The Integrated Strategy for Human Resources Development (2009-2020) (Strategia Integrata de Dezvoltare a Resurselor Umane 2009-2020) is another important document related to skills anticipation. The Strategy aims to bring about improved predictability/anticipation of skills needs to facilitate the match between the skills people possess and those in demand in the labour market. The Strategy has the goal of creating a national platform regarding the analysis and prognosis of skills demand and supply. According to the Integrated Strategy, skills anticipation exercises should use the National Framework for Qualifications (1) (Cadrul National al Calificarilor), Occupational Standards (2) (Standardele ocupationale), and the Classification of the Occupations in Romania (Clasificarea Ocupatiilor din Romania).
Governance of the skills anticipation
Skills anticipation is Romania is largely the responsibility of government ministries and agencies, namely the Ministry of Education and the Ministry of Labour and Social Justice. Other important institutions involved in skills anticipation activities are:
- The National Commission for Prognosis, which is governed directly by the Prime Minister of Romania and provides the basic macro-economic forecasts;
- The National Institute of Statistics which supplies validated statistical data from its regular research (LFS, national accounts, etc.);
- The National Scientific Research Institute in the field of Labour and Social Protection (INCSMPS) which up until now has been the main supplier of research, studies and forecasting exercises in the area;
- The Ministry of Education governs the CNDIPT, which has played an important role over the past few years by providing data about the skills’ supply and demand while also commissioning studies, research and forecasting initiatives in the field;
- The National Qualifications Authority (Autoritatea Nationala pentru Calificari, ANC) also works under the Ministry of Education to conduct skills anticipation activities;
- The National Agency for Employment operates in a similar way under the authority of the Ministry of Labour and Social Justice;
- The Institute of Education Sciences is subordinated to the Ministry of Education.
The role of stakeholders
Social partners play a role in skills anticipation activities, particularly in conducting data collection. However, the extent to which stakeholders are actually able to use skills anticipation data to influence policy is uncertain. However, social partners tend to lobby for policy changes, based on the findings from the skills anticipation activities. One such example is the change in public policy brought about by social partners, both unions and employers, to successfully refocus public policy attention on the need to promote VET as an educational option (Education for All 2015 National Review) through vocational schools and apprenticeships by using evidence collected through skills anticipation measures. Social partners also tend to take a role in bodies such as the Social and Economic Council and the National Tripartite Social Dialogue Council, which enhance social dialogue. These Councils examine and provide opinions on the laws the government submits to parliament.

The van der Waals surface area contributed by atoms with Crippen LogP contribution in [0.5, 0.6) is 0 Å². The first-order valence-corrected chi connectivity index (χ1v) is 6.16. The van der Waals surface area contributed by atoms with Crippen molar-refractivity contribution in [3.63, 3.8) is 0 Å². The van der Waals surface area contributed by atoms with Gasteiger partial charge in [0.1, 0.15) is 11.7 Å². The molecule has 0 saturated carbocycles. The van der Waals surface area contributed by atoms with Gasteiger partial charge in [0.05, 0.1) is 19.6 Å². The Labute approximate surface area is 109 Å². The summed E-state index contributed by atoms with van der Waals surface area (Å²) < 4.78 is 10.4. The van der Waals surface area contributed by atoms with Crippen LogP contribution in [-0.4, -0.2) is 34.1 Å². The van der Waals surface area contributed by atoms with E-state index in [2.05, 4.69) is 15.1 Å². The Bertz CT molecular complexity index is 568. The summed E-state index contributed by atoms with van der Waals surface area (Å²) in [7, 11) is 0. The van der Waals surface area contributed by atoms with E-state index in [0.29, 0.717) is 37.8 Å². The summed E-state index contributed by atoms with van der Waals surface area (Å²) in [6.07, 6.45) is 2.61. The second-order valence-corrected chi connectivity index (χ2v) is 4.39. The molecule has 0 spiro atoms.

The primary target groups of skills anticipation exercises are government ministries, specifically, the Ministry of Education and the Ministry of Labour and Social Justice, as well as agencies which introduce and shape regulations and strategies that contribute to the governance of the skills system. Information reaches these users in the form of data, reports, studies, forecasts, etc. Other target groups include careers guidance counsellors (including those in vocational and general education and the PES), social partners (unions and employers), employers, parent/student associations, education and training institutions, jobseekers (via the PES), researchers/academics, the media, and the wider public. However, it is difficult to assess both the extent to which data reach these other target groups, and the extent to which it is used by them.
Funding and resources
Funding for skills anticipation comes primarily from the state budget but on demand from the main beneficiaries (e.g. ministries, state agencies, etc.). In practice, over the past few years annual initiatives were run in this area; nevertheless, the frequency of funding for such initiatives remains irregular. The work undertaken by the National Commission for Prognosis, and the National Institute for Statistics, which are the main data suppliers for any national initiative in the field, comes from the regular allocations of the state budget which funds these state bodies. The development of skills anticipation has been aided by EU funding, primarily through the ESF. This funding has contributed to a number of projects, including funding from the Operational Programme Human Resource Development 2007-2013 (3) to develop forecasting activities. The current 2014-20 operational programme dedicated to the area of human resources (the Operational Programme Human Capital) also funds such initiatives.
Methods and tools
Skills assessments are undertaken by the National Commission for Prognosis, which assesses the qualification structures in different sectors of the economy. (4) Other periodic assessments include research by the National Scientific Research Institute for Labour and Social Protection; assessments on the extent to which skills supply from VET and higher education is meeting demand by the CNDIPT; and initiatives undertaken by the National Agency for Employment.
The National Commission for Prognosis is the main national body responsible for forecasting. It has developed its own models to produce regular forecasts (twice a year) of the main labour market indicators such as employment rates, wages, unemployment rates, etc. The National Commission for Prognosis cooperates with CEDEFOP and the National Scientific Research Institute for Labour and Social Protection to contribute to the mid-term pan-European forecasting exercise.